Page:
Equity & Diversity

Disparate Impact in School Discipline: What Does the Public Think?

By Evie Blad — August 19, 2015 3 min read
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Do teachers, parents, and the general public support district and federal efforts to make discipline more even-handed?

A poll released this week by Education Next found high rates of opposition in all categories of respondents as well as high rates of respondents who neither support nor oppose such measures.

The poll provided no background or definitions on the subject. It asked a nationally representative sample of 4,000 respondents if they support or oppose “school district policies that prevent schools from expelling or suspending black and Hispanic students at higher rates than other students.” The second question was the same, swapping out “district policies” for “federal policies.”

A higher percentage of white and Hispanic respondents said they were completely opposed or somewhat opposed to federal policies than to local policies. African-American respondents were far more likely to support such policies than their peers in other races, showing more support for federal policies than local ones. I’ve organized the results in graphs below.

local discipline policies | Create infographics

federal discipline policies | Create infographics

Schools have sought to tackle “disparate impact” of discipline policies.

So what policies is the poll referring to? It doesn’t provide specific details, and I could imagine some respondents might answer differently if they were asked about more specific steps districts have taken to reel in higher rates of suspension and expulsion for black students, who are most frequently subject to exclusionary discipline in U.S. classrooms, rather than broad, unspecific policies.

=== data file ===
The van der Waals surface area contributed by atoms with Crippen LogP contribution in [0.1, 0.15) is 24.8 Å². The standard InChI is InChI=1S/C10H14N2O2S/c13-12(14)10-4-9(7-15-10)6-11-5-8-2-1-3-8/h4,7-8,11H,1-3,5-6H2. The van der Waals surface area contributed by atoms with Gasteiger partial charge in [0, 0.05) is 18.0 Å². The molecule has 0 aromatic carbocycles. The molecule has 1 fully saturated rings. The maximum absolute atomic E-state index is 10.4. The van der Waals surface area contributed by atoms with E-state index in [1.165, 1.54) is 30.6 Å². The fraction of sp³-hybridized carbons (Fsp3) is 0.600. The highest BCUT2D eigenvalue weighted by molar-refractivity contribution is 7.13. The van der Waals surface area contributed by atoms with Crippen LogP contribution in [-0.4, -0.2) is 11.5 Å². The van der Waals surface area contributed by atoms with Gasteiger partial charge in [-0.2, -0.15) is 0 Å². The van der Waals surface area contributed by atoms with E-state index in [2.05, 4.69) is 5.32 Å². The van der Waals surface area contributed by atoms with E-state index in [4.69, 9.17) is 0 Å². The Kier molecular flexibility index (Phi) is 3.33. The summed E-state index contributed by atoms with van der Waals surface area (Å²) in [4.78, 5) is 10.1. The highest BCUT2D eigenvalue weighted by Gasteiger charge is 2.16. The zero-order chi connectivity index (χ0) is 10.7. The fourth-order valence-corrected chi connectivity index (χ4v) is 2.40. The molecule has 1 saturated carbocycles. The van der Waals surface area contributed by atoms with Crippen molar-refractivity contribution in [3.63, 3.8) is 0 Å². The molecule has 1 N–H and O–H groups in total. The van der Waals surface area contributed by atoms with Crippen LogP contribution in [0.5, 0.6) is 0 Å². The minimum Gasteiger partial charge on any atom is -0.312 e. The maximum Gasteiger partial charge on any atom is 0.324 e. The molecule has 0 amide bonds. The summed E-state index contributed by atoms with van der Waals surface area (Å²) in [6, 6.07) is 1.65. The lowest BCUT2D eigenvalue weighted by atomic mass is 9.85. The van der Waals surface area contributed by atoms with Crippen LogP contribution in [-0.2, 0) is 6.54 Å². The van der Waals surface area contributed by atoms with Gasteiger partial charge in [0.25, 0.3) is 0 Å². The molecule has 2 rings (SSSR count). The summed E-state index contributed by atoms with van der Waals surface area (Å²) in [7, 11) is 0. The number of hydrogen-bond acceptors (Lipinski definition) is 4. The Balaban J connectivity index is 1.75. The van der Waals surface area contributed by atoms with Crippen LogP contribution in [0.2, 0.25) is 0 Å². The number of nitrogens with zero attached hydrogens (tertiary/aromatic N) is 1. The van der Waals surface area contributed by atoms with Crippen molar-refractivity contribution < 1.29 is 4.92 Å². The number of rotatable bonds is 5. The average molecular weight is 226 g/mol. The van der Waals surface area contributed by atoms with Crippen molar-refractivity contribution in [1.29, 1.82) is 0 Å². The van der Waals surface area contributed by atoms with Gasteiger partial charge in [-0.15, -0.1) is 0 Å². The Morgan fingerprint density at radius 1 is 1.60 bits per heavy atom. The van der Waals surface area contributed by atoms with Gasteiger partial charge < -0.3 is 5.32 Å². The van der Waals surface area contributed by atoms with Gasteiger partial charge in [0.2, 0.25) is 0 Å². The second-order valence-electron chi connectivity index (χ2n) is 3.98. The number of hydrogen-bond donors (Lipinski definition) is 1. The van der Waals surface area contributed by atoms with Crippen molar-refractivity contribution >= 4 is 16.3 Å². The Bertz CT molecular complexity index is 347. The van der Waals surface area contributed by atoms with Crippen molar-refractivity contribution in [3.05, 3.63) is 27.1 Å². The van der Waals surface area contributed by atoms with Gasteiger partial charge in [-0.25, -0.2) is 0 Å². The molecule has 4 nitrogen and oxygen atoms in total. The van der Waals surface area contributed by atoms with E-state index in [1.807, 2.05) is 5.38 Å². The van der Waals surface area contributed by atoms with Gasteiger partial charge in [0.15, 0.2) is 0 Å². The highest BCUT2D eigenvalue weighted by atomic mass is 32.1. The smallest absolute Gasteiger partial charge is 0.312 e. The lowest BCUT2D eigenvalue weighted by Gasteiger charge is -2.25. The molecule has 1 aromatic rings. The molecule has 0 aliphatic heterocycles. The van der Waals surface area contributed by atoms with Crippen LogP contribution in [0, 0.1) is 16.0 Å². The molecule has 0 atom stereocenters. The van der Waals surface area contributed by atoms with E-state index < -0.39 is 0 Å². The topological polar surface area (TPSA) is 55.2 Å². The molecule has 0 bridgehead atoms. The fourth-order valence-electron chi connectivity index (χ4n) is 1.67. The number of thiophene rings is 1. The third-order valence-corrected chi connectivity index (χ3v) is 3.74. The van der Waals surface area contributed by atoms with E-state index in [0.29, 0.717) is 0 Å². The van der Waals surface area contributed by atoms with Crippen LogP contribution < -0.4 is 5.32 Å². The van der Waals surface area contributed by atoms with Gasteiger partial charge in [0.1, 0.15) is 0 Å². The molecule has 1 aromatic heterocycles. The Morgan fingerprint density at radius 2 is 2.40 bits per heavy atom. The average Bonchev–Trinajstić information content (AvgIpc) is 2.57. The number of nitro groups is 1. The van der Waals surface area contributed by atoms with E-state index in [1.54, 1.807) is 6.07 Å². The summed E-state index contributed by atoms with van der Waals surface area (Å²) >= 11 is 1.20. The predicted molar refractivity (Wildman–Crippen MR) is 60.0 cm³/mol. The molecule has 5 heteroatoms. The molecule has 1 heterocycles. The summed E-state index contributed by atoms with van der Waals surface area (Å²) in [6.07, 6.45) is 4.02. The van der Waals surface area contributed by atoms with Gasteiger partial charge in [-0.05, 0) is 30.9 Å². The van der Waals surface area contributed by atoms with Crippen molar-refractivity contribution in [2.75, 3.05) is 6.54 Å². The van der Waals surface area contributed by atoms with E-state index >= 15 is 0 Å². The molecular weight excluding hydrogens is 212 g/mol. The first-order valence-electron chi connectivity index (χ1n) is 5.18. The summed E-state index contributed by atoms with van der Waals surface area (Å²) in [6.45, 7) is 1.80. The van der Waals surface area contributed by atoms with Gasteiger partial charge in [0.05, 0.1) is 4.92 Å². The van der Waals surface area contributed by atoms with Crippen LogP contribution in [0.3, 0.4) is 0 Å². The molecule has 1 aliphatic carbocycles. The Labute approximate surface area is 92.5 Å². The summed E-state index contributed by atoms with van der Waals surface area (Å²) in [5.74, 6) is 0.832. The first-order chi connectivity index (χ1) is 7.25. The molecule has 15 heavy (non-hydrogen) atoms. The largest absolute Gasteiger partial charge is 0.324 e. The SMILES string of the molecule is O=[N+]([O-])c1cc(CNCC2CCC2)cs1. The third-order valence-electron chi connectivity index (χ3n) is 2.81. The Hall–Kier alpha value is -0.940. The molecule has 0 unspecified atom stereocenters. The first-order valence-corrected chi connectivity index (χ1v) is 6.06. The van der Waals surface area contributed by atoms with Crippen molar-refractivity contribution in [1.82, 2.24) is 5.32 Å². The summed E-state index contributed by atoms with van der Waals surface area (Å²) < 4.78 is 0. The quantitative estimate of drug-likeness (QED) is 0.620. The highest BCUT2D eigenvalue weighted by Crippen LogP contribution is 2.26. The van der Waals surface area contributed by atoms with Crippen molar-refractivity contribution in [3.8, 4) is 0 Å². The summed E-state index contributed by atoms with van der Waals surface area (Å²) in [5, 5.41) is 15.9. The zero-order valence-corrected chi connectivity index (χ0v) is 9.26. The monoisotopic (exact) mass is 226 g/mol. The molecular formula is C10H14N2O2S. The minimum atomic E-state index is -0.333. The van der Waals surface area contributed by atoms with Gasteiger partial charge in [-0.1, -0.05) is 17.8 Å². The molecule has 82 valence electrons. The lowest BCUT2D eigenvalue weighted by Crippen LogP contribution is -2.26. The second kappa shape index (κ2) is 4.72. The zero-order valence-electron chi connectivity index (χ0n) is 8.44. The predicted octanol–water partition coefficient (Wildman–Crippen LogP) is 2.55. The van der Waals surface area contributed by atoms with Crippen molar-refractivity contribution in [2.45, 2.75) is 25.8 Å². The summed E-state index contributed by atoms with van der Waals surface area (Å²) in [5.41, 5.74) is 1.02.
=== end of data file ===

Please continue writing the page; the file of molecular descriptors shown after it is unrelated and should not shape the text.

Some districts, such as Minneapolis, have responded by reviewing all suspensions to ensure that they are appropriate and that policies are consistently applied. Others have eliminated the ability to suspend students for vague infractions like “defiance” that may be applied subjectively by teachers with implicit bias against students in certain racial or ethnic groups.

Such efforts have picked up steam since January 2014, when the U.S. Departments of Education and Justice released first-of-its kind guidance that urged schools to cut back on exclusionary discipline, such as suspensions and expulsions.

In addition, that guidance put districts on notice that they may be in violation of federal civil rights laws if their disciplinary policies have a “disparate impact,” leading to higher rates of discipline among students of certain racial or ethnic groups, whether or not those policies were written in an intentionally discriminatory manner.

Some conservative critics have said the federal “disparate impact” guidance may inspire schools to set “quotas” for school discipline.

In an article discussing the poll results, Education Next said the poll results show disagreement with “policies requiring similar suspension rates across all racial groups.”

“In the Fall 2014 issue of Education Next, Richard Epstein, a professor at the New York University School of Law, criticized the action of the two departments, averring that it ‘forces school districts to comply with a substantive rule of dubious legal validity and practical soundness,’ ” that article says. “But in June 2015, the Supreme Court, in a Texas housing case, bolstered the departments’ position by holding that statistical evidence of ‘disparate impact’ across racial groups could indeed be used as evidence that a government policy was discriminatory.”

It’s natural to disagree with such policies if you view them as a mandate to ignore otherwise punishable behavior from some students. But many districts who have tackled such disparities say they do so on the front end, by reworking policies and by training teachers to ensure they are applied fairly.

I’m curious if the poll results would be any different if respondents were provided additional background information or examples before answering. What do you think? Do you support these policies? Do you think the federal “disparate impact” guidance is appropriate?

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A version of this news article first appeared in the Rules for Engagement blog.